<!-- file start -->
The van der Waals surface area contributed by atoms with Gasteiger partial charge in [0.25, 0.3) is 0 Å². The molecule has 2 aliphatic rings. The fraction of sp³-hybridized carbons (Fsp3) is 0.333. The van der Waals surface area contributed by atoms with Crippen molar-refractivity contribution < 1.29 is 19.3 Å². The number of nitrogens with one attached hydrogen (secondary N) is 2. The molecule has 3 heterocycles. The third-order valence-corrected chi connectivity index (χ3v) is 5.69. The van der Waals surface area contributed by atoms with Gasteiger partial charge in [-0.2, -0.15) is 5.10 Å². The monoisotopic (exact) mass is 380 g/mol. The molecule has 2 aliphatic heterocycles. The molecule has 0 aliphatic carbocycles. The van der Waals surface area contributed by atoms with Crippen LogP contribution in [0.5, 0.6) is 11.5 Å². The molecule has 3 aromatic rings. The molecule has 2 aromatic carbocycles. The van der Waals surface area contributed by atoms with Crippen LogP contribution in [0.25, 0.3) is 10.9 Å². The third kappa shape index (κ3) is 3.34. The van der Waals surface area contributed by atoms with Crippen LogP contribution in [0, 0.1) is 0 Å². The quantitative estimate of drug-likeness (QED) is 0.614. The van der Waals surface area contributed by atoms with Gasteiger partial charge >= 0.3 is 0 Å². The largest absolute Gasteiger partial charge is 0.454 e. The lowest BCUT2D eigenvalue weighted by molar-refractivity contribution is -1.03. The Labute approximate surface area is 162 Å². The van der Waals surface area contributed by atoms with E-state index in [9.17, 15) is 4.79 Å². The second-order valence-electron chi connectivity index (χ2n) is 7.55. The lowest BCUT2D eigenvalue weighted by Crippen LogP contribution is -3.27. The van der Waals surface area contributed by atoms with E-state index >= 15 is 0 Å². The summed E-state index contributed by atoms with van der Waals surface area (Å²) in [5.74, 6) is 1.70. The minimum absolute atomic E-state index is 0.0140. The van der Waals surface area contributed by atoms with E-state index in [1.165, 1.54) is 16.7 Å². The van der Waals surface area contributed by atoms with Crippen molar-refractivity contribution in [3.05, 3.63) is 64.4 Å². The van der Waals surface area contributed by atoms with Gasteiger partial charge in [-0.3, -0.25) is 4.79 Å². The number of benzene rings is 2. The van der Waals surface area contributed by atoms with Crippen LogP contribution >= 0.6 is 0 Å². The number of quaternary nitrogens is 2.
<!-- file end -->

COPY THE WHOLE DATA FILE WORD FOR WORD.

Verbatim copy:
The van der Waals surface area contributed by atoms with Gasteiger partial charge in [0.25, 0.3) is 0 Å². The molecule has 2 aliphatic rings. The fraction of sp³-hybridized carbons (Fsp3) is 0.333. The van der Waals surface area contributed by atoms with Crippen molar-refractivity contribution < 1.29 is 19.3 Å². The number of nitrogens with one attached hydrogen (secondary N) is 2. The molecule has 3 heterocycles. The third-order valence-corrected chi connectivity index (χ3v) is 5.69. The van der Waals surface area contributed by atoms with Gasteiger partial charge in [-0.2, -0.15) is 5.10 Å². The monoisotopic (exact) mass is 380 g/mol. The molecule has 2 aliphatic heterocycles. The molecule has 0 aliphatic carbocycles. The van der Waals surface area contributed by atoms with Crippen LogP contribution in [0.5, 0.6) is 11.5 Å². The molecule has 3 aromatic rings. The molecule has 2 aromatic carbocycles. The van der Waals surface area contributed by atoms with Crippen LogP contribution in [0.25, 0.3) is 10.9 Å². The third kappa shape index (κ3) is 3.34. The van der Waals surface area contributed by atoms with Crippen LogP contribution in [0, 0.1) is 0 Å². The quantitative estimate of drug-likeness (QED) is 0.614. The van der Waals surface area contributed by atoms with Gasteiger partial charge >= 0.3 is 0 Å². The largest absolute Gasteiger partial charge is 0.454 e. The lowest BCUT2D eigenvalue weighted by molar-refractivity contribution is -1.03. The Labute approximate surface area is 162 Å². The van der Waals surface area contributed by atoms with E-state index in [9.17, 15) is 4.79 Å². The second-order valence-electron chi connectivity index (χ2n) is 7.55. The lowest BCUT2D eigenvalue weighted by Crippen LogP contribution is -3.27. The van der Waals surface area contributed by atoms with E-state index >= 15 is 0 Å². The summed E-state index contributed by atoms with van der Waals surface area (Å²) in [5.74, 6) is 1.70. The minimum absolute atomic E-state index is 0.0140. The van der Waals surface area contributed by atoms with E-state index in [1.165, 1.54) is 16.7 Å². The van der Waals surface area contributed by atoms with Crippen molar-refractivity contribution in [3.05, 3.63) is 64.4 Å². The van der Waals surface area contributed by atoms with Gasteiger partial charge in [-0.3, -0.25) is 4.79 Å². The number of benzene rings is 2. The van der Waals surface area contributed by atoms with Crippen LogP contribution >= 0.6 is 0 Å². The number of quaternary nitrogens is 2.